Since cabinets, crossover boards and cartons had already been ordered for the D systems, they were used until the new XR systems were ready for production. The fuse holders, lights and light circuit parts were not used. Jumper wires are added to the PC boards to bypass the connections. The boards were then electrically just like the original ML-10C boards that have part number 044-472. The cabinets, however, had already been modified to accept the plates. Blank plates were substituted. The cartons are the same but labeled ML-10D instead of ML-10C.

Some ML-1C's were also made under similar circumstances. The new D systems were to be named the ML-1D, ML-2D, ML-2N, ML-4D, ML-4N and ML-10D.

Why was the ML-10C Unique?

Gordon Gow decided to market the ML systems in attractive furniture style enclosures. This meant that some compromises had to be made for driver locations because they could not all be in the same vertical line. The only exception is the ML-10C that was perhaps ahead of its time. In line mounting provides the same response on either left or right sides of the system. This in turn delivers a more accurate stereo image.

In line mounting for the larger systems was not possible as it would exceed the 29 inch height of the L3C and L3M equipment cabinets and not make a matching combination with the ML2 and ML4. In addition, The ML1 would be too tall as a bookshelf speaker. Mirror imaging the drivers would have improved stereo imaging somewhat. However, this would require two physically different systems, one for the right and one for the left. Gordon felt that having two different systems would require extra stock for the dealers, particularly when a customer wanted closely matched wood grain for a pair.

Despite this slight compromise, response for the larger systems is very smooth. With the use of the McIntosh reverberant room, I was also able to make the total energy output very uniform, something that was unique to our test facilities. The required use of an MQ101 or MQ102 Environmental Equalizer extends bass response within 1 dB down to 20 Hz. This made the systems very exceptional. The ML systems are still preferred by many owners today compared to other speakers on the market.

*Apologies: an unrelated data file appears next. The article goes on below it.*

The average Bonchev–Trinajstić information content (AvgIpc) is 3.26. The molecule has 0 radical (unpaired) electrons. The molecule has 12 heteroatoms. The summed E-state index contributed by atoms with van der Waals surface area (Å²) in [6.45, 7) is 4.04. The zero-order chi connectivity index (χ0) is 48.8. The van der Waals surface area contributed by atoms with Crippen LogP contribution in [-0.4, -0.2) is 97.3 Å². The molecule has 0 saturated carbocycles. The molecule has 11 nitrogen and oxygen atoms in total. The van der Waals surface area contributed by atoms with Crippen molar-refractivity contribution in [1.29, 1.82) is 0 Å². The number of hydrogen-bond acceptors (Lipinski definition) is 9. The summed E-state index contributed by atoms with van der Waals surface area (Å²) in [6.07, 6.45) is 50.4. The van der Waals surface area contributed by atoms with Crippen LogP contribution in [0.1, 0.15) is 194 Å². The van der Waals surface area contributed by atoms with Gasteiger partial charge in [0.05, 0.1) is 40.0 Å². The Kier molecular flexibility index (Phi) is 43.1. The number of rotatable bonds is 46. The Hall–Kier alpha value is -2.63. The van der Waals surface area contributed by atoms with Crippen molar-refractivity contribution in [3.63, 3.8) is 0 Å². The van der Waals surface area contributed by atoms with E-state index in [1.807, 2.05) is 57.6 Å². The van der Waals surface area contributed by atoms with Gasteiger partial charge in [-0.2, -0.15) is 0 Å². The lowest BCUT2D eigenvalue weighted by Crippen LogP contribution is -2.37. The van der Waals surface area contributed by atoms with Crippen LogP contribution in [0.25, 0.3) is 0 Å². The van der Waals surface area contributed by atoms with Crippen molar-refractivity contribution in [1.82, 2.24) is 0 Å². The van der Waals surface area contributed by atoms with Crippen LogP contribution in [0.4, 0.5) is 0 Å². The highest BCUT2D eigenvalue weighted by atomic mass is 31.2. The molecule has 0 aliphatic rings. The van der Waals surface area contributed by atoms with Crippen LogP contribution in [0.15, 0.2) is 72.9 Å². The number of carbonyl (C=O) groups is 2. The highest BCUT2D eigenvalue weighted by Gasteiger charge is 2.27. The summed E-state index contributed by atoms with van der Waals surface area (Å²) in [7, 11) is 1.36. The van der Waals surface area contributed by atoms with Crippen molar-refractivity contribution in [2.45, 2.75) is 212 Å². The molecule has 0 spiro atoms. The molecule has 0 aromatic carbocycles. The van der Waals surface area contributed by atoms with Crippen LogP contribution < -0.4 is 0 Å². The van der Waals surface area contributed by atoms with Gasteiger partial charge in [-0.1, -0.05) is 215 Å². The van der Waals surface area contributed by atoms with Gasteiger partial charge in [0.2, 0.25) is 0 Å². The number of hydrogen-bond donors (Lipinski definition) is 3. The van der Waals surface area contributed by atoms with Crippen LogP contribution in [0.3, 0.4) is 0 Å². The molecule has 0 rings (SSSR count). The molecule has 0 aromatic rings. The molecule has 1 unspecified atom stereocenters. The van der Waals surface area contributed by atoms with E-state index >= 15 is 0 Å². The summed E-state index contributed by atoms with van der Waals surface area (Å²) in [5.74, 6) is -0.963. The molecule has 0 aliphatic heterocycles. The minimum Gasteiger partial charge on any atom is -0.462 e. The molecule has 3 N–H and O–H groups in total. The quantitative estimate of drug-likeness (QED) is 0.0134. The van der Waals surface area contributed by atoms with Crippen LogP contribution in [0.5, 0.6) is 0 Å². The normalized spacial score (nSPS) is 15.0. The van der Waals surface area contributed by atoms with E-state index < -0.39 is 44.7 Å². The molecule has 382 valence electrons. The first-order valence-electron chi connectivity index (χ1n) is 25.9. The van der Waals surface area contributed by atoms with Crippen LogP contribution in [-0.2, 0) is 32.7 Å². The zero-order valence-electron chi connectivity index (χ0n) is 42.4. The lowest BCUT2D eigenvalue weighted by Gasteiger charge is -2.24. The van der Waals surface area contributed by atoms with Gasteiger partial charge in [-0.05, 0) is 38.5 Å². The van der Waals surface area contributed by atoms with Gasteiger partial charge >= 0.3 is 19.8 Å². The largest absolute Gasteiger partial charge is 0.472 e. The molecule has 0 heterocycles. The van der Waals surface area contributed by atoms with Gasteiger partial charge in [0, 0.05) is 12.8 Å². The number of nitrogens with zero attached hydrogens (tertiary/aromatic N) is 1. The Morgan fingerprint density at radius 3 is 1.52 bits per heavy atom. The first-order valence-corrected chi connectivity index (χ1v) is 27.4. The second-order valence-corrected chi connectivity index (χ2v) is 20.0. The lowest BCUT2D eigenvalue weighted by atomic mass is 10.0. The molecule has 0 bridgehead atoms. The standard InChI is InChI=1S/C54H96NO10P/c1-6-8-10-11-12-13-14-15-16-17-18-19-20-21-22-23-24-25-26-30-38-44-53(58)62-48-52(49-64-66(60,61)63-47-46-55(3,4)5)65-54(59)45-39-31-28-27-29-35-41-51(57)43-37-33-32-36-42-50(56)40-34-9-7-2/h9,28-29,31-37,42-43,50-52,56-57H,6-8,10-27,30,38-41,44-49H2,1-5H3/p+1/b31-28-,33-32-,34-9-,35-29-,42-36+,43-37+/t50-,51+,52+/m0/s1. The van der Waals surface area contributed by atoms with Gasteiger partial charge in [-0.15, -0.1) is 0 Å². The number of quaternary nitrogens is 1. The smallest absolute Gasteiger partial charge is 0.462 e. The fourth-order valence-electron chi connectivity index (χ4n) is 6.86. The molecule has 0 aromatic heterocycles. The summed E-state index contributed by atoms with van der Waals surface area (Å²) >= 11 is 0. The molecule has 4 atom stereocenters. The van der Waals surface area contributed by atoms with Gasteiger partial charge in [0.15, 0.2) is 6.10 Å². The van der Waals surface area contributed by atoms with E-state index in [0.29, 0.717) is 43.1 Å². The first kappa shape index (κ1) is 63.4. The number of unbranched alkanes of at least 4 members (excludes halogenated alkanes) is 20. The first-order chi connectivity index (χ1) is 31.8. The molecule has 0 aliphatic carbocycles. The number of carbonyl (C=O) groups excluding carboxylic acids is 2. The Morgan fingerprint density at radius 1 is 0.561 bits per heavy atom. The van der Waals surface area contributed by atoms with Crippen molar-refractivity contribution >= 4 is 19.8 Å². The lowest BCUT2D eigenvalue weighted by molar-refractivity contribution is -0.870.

ML-10C Specifications

Response: 20Hz to 20,000Hz*
Power rating: 100 watts peak
Output sensitivity: 89dB/watt/meter re: 8 ohms
Impedance: 8 ohms
Woofers: one 10" McIntosh
Mid-range: 1-1/2" soft dome
Tweeter: 2-1/4" cone with 1/2" super radiator
Crossover frequencies: 700Hz and 7000Hz
Overload protection: none
Finish: walnut
Dimensions: 25" high,
12-13/16"" and 12-5/8"D
Weight: 58 lb.
Sold from 1973 to 1981
Last retail price: $319.00 each


The grille frame is made of solid Ramen wood that is stained walnut to match the walnut veneer of the cabinet. Plastic vertical slats have a matching walnut laminate on the front. Black acoustically transparent grille cloth is behind slats.

A protective screen covers the mid. and tweeter. It's made of perforated steel and is acoustically transparent. It is 10-1/4' X 6" and 1/2" deep. The McIntosh logo is mounted on this.

*The ML-10C Requires an MQ101 or MQ102 equalizer for flat low frequency response below 150 Hz and down to 20 Hz.

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More text and pictures about McIntosh will be added as my research continues. Any comments, corrections, or additions are welcome.



Created by Roger Russell